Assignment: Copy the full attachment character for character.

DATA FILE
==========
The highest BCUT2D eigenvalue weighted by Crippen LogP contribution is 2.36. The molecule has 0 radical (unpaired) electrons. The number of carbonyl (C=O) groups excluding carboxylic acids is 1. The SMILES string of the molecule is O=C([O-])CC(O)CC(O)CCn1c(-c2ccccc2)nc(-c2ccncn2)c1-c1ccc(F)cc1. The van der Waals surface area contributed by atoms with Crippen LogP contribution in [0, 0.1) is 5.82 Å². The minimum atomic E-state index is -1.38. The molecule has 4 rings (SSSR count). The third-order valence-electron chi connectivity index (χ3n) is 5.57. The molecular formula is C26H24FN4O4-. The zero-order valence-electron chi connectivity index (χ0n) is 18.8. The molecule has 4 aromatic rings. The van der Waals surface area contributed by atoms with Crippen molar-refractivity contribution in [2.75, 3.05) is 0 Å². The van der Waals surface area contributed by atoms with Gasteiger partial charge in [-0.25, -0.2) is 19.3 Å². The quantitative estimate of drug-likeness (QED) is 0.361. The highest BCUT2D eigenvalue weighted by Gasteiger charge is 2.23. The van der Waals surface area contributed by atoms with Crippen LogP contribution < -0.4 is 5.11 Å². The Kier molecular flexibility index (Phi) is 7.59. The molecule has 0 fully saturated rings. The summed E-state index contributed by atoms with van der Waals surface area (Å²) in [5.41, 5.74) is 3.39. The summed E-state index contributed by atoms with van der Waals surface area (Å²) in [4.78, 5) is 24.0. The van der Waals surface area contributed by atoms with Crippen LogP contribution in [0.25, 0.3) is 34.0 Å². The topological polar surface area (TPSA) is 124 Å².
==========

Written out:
The highest BCUT2D eigenvalue weighted by Crippen LogP contribution is 2.36. The molecule has 0 radical (unpaired) electrons. The number of carbonyl (C=O) groups excluding carboxylic acids is 1. The SMILES string of the molecule is O=C([O-])CC(O)CC(O)CCn1c(-c2ccccc2)nc(-c2ccncn2)c1-c1ccc(F)cc1. The van der Waals surface area contributed by atoms with Crippen LogP contribution in [0, 0.1) is 5.82 Å². The minimum atomic E-state index is -1.38. The molecule has 4 rings (SSSR count). The third-order valence-electron chi connectivity index (χ3n) is 5.57. The molecular formula is C26H24FN4O4-. The zero-order valence-electron chi connectivity index (χ0n) is 18.8. The molecule has 4 aromatic rings. The van der Waals surface area contributed by atoms with Crippen molar-refractivity contribution in [2.75, 3.05) is 0 Å². The van der Waals surface area contributed by atoms with Gasteiger partial charge in [-0.25, -0.2) is 19.3 Å². The quantitative estimate of drug-likeness (QED) is 0.361. The highest BCUT2D eigenvalue weighted by Gasteiger charge is 2.23. The van der Waals surface area contributed by atoms with Crippen LogP contribution < -0.4 is 5.11 Å². The Kier molecular flexibility index (Phi) is 7.59. The molecule has 0 fully saturated rings. The summed E-state index contributed by atoms with van der Waals surface area (Å²) in [5.41, 5.74) is 3.39. The summed E-state index contributed by atoms with van der Waals surface area (Å²) in [4.78, 5) is 24.0. The van der Waals surface area contributed by atoms with Crippen LogP contribution in [0.25, 0.3) is 34.0 Å². The topological polar surface area (TPSA) is 124 Å².